The rapid expansion of North American exploration and production led to substantially improved oilfield services results during the first quarter. Schlumberger’s income, for example, rose 92% from 2000, while other providers, including Nabors Industries and Patterson Energy, also showed rapid growth.
New York-based Schlumberger, the second largest oil services company in the world, saw its earnings climb to $261 million, or 45 cents per share, up from $136 million, or 24 cents from first quarter 2000. First Call/Thomson Financial had predicted earnings of 41-46 cents a share. Its first quarter operating revenue was up 36% from 2000, standing at $2.91 billion, and 13% higher than the fourth quarter.
Schlumberger’s core oilfield services unit, second only to Dallas-based Halliburton, benefited from a growing surge in North American oil and gas drilling activity, said CEO Euan Baird.
“The continued surge in North American activity coupled with the start of growth elsewhere, is clearly reflected in the results of oilfield services this quarter,” said Baird. “These bullish trends appear set to continue unless a global economic slowdown reduces growth in oil demand.” (Halliburton will release its first quarter earnings report on Wednesday.)
In North America alone, Schlumberger saw revenues rise 81% to $924 million, and its pretax operating income more than tripled to $226 million, up 267%. Year-over-year revenue growth in North America was led by “strong double-digit growth in all product segments” except its integrated project management, which it said would remain flat. Sequential revenue growth was led by WesternGeco, and contributions from wireline, drilling and measurements and well services.
WesternGeco is a seismic venture created last year by Schlumberger and Baker Hughes, which combined their seismic acquisition assets, data processing assets, and multi-client seismic libraries and other assets of their existing subsidiaries Western Geophysical and GECO-Prakla (see NGI, June 6, 2000).
In its North American resource management services unit, Schlumberger’s first quarter revenue increased 57%, driven by increased communication module sales and automated meter-reading fees. Its Centron meter shipments, mostly to PECO Energy Co.’s automated meter reading project, accounted for an improvement in electricity metering revenue, with orders up 30% from a year ago.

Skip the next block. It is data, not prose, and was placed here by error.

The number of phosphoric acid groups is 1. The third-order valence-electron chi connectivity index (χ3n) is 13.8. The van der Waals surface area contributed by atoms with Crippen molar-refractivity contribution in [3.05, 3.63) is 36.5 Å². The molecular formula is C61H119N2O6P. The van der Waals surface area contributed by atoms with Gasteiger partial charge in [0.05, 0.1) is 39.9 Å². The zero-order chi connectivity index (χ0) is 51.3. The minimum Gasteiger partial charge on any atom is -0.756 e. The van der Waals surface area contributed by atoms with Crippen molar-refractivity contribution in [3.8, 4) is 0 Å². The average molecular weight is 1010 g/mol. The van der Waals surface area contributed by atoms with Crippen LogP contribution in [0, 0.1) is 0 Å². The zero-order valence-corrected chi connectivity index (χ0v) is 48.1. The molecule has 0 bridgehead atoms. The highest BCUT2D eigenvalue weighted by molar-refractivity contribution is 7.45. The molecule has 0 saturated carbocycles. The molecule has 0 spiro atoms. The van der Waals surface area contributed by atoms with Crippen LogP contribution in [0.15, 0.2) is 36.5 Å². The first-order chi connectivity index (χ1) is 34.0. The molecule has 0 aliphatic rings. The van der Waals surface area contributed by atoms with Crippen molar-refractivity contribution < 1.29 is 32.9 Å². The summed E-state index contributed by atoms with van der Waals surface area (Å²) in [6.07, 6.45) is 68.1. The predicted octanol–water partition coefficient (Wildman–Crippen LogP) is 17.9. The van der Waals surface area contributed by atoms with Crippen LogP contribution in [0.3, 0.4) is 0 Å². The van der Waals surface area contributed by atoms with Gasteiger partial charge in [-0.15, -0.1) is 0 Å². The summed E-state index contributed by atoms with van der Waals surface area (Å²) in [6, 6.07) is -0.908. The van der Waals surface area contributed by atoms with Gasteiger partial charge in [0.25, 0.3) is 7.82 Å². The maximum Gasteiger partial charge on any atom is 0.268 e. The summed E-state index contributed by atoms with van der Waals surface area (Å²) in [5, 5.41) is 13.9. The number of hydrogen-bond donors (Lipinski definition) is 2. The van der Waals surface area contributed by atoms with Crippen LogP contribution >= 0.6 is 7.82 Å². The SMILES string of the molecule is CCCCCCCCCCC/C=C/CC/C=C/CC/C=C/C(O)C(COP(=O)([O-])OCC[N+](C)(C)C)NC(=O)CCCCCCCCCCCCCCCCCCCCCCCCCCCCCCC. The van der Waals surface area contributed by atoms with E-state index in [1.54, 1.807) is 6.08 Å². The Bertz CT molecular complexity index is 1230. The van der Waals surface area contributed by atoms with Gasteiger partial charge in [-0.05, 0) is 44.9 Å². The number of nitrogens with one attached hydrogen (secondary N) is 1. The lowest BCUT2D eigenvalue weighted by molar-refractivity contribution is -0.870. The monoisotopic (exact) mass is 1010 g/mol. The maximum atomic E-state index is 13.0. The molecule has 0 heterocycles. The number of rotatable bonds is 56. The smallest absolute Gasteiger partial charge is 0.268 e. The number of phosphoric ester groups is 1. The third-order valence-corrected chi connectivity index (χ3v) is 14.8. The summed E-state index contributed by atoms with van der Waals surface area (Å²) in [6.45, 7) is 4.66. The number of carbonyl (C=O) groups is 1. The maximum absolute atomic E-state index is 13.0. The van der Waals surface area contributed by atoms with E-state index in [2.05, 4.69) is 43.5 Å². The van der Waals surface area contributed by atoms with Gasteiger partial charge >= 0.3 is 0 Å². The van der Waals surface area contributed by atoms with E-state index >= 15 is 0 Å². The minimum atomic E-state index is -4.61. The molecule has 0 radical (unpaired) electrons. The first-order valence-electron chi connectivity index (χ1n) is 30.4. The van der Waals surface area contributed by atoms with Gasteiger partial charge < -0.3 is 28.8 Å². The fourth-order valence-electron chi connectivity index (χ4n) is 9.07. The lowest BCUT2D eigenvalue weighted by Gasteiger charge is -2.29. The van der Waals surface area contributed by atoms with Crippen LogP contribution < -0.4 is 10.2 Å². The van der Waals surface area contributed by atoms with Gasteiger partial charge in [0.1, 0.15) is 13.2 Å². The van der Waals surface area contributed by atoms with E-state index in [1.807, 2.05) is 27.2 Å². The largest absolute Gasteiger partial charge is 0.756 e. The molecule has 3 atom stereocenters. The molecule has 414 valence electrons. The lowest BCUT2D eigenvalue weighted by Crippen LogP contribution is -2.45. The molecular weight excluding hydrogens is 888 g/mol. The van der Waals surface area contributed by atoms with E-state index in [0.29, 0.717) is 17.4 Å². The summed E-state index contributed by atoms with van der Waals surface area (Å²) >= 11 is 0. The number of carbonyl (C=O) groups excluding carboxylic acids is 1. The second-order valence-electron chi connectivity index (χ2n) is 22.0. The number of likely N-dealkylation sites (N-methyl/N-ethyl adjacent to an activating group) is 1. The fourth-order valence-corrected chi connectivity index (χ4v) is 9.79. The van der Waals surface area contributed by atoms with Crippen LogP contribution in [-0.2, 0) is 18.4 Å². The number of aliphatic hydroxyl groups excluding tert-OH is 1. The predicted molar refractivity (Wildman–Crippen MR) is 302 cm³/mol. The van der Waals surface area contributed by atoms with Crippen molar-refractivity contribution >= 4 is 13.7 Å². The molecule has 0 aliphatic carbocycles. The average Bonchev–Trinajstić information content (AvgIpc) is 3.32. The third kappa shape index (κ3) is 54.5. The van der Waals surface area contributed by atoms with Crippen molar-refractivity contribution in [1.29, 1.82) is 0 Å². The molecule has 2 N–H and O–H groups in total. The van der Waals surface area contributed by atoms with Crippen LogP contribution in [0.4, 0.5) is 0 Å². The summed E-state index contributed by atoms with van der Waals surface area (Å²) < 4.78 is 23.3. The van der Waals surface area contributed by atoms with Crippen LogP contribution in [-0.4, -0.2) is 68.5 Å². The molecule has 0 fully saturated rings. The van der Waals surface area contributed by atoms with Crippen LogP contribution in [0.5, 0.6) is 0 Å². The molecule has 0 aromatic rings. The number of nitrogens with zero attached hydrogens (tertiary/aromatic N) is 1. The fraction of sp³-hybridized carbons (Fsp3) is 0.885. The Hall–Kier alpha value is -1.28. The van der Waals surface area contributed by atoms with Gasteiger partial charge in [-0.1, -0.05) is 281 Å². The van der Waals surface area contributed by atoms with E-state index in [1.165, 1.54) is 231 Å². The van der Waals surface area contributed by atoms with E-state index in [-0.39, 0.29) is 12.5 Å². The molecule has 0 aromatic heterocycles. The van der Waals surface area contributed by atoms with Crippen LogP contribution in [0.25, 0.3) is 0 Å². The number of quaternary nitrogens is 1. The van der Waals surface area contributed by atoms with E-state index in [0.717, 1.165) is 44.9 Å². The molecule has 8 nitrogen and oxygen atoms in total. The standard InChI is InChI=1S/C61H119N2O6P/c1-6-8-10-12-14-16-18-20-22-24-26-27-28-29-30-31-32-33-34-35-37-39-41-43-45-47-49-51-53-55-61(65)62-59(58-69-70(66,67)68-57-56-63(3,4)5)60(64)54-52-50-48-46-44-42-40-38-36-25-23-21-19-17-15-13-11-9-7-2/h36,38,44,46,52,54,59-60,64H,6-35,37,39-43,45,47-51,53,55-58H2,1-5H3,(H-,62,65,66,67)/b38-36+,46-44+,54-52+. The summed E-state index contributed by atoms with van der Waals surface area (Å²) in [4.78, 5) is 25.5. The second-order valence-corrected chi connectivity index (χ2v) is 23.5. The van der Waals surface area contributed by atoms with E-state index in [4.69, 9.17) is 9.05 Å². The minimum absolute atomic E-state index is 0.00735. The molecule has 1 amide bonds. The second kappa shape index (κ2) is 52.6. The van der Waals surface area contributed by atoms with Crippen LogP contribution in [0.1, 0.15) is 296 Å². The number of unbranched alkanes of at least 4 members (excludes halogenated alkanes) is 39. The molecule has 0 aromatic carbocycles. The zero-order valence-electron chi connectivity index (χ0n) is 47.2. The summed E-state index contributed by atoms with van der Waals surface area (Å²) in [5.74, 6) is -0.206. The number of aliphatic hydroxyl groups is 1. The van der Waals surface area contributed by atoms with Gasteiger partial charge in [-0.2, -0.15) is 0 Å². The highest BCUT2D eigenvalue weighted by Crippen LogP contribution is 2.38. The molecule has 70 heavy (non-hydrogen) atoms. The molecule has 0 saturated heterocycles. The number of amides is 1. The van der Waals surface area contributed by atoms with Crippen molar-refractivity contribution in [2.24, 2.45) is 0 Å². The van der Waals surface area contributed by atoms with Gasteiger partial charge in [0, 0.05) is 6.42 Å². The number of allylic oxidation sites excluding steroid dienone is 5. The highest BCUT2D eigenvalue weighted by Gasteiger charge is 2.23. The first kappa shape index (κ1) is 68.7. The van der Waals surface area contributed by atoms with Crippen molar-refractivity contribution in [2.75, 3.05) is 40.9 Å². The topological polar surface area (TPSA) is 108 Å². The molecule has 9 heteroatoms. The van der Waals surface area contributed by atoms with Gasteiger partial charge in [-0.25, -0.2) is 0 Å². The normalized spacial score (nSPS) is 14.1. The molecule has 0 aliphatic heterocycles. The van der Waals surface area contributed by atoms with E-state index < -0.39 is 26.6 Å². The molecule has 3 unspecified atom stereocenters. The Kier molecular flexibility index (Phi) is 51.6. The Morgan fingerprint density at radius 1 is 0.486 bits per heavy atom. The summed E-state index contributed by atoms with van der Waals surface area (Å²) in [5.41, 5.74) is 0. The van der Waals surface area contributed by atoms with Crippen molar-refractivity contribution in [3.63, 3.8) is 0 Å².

For Houston-based Nabors Industries, its first quarter earnings were pushed by a demand for its drilling rig fleet and services. It earned 51 cents per share, setting a quarterly record for net income of $124 million. First quarter 2000 earnings were 12 cents a share on $33.2 million. First Call analysts had predicted Nabors’ earnings would be 45 cents a share.
Nabors operates and markets 500 land drilling rigs and 740 workover and servicing rigs worldwide, including 43 offshore platforms, 13 jackups and three barges in the Gulf of Mexico.
“This quarter’s results represent a major increase over our highest ever quarter both in terms of operating profit and earnings per share,” said Nabors CEO Gene Isenberg. “Our returns on capital are increasing rapidly, having reached 20% in March, which approximates 1997’s peak period.” While international land operations were flat, Isenberg noted that Nabors’ Lower 48 unit “posted substantial gains…as did our Canadian and U.S. land well servicing operations.”
He also said there were “significant but smaller gains in our Alaskan and marine transport businesses…with seasonally strong construction activity on the North Slope.” Isenberg said the “upward trend is likely to endure for quite some time, as our North American land businesses continue to see strong demand.”
Snyder, TX-based Patterson Energy, which provides domestic land-based drilling services to independent oil and gas companies, reported its net income increased 67% from 2000 to $20.5 million, or 52 cents a share. Earnings for the first quarter stood at $44.9 million versus $10.3 million for the same period of 2000, and up from $30.2 million for the fourth quarter.
“We are very pleased with the company’s performance,” said CEO Cloyce A. Talbott. He said the company had been able to activate three more drilling rigs since year-end, “increasing our marketable fleet to 141 rigs.” The company’s current average rig utilization rate is approximately 84%.
Patterson currently owns 152 drilling rigs, with 141 now marketable. Its drilling operations are centered in Texas, New Mexico, Utah, Oklahoma and Louisiana.
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